When Barack Obama took office, it was almost embarrassing to watch so many otherwise intelligent people rejoice at the notion that he could somehow do good and remain closely allied with the corrupt Wall Street banks that had wrecked the economy during the Bush era.
Most people know better now, but what’s amazing is that this president, with a re-election fight ahead, remains as obsequious in his dealings with the Wall Street crooks as he was when he appointed Wall Street alums Larry Summers as director of the National Economic Council and Timothy Geithner as Secretary of the Treasury.
As this point, the idea of Obama reforming Wall Street has been reduced to a joke, even to Robert Reich:
Next week President Obama travels to Wall Street where he’ll demand – in light of the Street’s continuing antics since the bailout, as well as its role in watering-down the Volcker rule – that the Glass-Steagall Act be resurrected and big banks be broken up.
I’m kidding. But it would be a smart move – politically and economically.
Politically smart because Mitt Romney is almost sure to be the Republican nominee, and Romney is the poster child for the pump-and-dump mentality that’s infected the financial industry and continues to jeopardize the American economy. Romney was CEO of Bain & Company – a private-equity fund that bought up companies, fired employees to save money and boost performance, and then resold the firms at a nice markups.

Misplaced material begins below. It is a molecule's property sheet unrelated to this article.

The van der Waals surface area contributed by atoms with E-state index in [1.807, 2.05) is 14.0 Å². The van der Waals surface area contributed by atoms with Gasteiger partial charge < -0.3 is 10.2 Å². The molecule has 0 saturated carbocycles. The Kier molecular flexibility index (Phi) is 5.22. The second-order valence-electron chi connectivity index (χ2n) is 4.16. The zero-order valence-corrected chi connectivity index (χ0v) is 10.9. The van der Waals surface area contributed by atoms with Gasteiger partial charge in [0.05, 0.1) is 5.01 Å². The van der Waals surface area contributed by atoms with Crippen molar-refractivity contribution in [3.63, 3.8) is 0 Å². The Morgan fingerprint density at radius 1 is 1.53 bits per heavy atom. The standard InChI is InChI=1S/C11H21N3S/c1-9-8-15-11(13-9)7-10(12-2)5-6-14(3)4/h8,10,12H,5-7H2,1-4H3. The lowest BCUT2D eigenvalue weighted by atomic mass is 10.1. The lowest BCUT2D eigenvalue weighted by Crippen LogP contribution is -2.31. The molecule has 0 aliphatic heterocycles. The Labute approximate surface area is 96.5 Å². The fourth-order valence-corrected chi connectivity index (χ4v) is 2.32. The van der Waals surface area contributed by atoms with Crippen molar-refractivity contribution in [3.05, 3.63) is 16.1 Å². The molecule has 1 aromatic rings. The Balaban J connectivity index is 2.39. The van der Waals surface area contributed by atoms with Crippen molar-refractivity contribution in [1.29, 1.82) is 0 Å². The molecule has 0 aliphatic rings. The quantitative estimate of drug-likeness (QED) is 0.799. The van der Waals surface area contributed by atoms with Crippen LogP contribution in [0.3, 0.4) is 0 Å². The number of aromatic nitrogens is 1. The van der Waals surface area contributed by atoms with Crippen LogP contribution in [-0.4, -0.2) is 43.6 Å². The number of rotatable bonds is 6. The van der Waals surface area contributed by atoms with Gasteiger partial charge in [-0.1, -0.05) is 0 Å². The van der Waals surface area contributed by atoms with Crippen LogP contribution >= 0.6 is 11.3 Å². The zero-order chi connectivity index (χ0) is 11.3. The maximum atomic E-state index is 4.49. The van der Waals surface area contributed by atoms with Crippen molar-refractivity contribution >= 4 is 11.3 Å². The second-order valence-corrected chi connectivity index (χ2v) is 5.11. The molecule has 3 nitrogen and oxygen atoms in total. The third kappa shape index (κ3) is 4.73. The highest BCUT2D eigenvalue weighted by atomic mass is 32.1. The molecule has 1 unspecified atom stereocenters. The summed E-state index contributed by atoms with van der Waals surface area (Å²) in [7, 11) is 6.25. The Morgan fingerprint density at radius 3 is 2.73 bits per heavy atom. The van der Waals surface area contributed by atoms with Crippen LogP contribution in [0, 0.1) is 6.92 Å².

Economically it would be smart for Obama to go after the Street right now because the Street’s lobbying muscle has reduced the Dodd-Frank financial reform law to a pale reflection of its former self. Dodd-Frank is rife with so many loopholes and exemptions that the largest Wall Street banks – larger by far than they were before the bailout – are back to many of their old tricks…
I doubt the President will be condemning the Street’s antics, or calling for a resurrection of Glass-Steagall and a breakup of the biggest banks. Democrats are still too dependent on the Street’s campaign money. That’s too bad. You don’t have to be an occupier of Wall Street to conclude the Street is still out of control…
And you don’t have to be a professor at Berkeley to suspect voters aren’t going to see a dime’s worth of difference between Obama’s and Romney’s attitudes toward the banks that are drastically undermining living standards for 99 percent of Americans.